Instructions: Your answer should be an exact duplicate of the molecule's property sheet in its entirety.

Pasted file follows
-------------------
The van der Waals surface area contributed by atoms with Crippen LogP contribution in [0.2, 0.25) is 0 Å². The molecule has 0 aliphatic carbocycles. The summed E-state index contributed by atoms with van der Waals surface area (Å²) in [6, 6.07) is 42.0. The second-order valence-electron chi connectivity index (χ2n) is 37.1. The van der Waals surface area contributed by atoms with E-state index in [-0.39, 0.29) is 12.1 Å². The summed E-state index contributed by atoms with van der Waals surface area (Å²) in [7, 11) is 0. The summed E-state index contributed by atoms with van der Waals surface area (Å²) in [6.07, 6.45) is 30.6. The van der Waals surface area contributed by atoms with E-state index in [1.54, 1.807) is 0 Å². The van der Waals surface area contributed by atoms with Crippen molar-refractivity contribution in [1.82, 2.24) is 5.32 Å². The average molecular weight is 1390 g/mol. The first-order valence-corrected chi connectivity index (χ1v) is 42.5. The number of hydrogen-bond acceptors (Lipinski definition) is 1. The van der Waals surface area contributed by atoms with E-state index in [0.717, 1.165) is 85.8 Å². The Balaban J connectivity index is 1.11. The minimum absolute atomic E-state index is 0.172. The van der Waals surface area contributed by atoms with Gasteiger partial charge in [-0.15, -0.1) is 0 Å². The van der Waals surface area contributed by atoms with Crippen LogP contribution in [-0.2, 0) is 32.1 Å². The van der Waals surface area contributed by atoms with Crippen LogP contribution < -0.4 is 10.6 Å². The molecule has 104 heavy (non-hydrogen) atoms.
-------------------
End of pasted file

The van der Waals surface area contributed by atoms with Crippen LogP contribution in [0.2, 0.25) is 0 Å². The molecule has 0 aliphatic carbocycles. The summed E-state index contributed by atoms with van der Waals surface area (Å²) in [6, 6.07) is 42.0. The second-order valence-electron chi connectivity index (χ2n) is 37.1. The van der Waals surface area contributed by atoms with E-state index in [-0.39, 0.29) is 12.1 Å². The summed E-state index contributed by atoms with van der Waals surface area (Å²) in [7, 11) is 0. The summed E-state index contributed by atoms with van der Waals surface area (Å²) in [6.07, 6.45) is 30.6. The van der Waals surface area contributed by atoms with E-state index in [1.54, 1.807) is 0 Å². The van der Waals surface area contributed by atoms with Crippen molar-refractivity contribution in [1.82, 2.24) is 5.32 Å². The average molecular weight is 1390 g/mol. The first-order valence-corrected chi connectivity index (χ1v) is 42.5. The number of hydrogen-bond acceptors (Lipinski definition) is 1. The van der Waals surface area contributed by atoms with E-state index in [0.717, 1.165) is 85.8 Å². The Balaban J connectivity index is 1.11. The minimum absolute atomic E-state index is 0.172. The van der Waals surface area contributed by atoms with Gasteiger partial charge in [-0.15, -0.1) is 0 Å². The van der Waals surface area contributed by atoms with Crippen LogP contribution in [-0.2, 0) is 32.1 Å². The van der Waals surface area contributed by atoms with Crippen LogP contribution < -0.4 is 10.6 Å². The molecule has 104 heavy (non-hydrogen) atoms.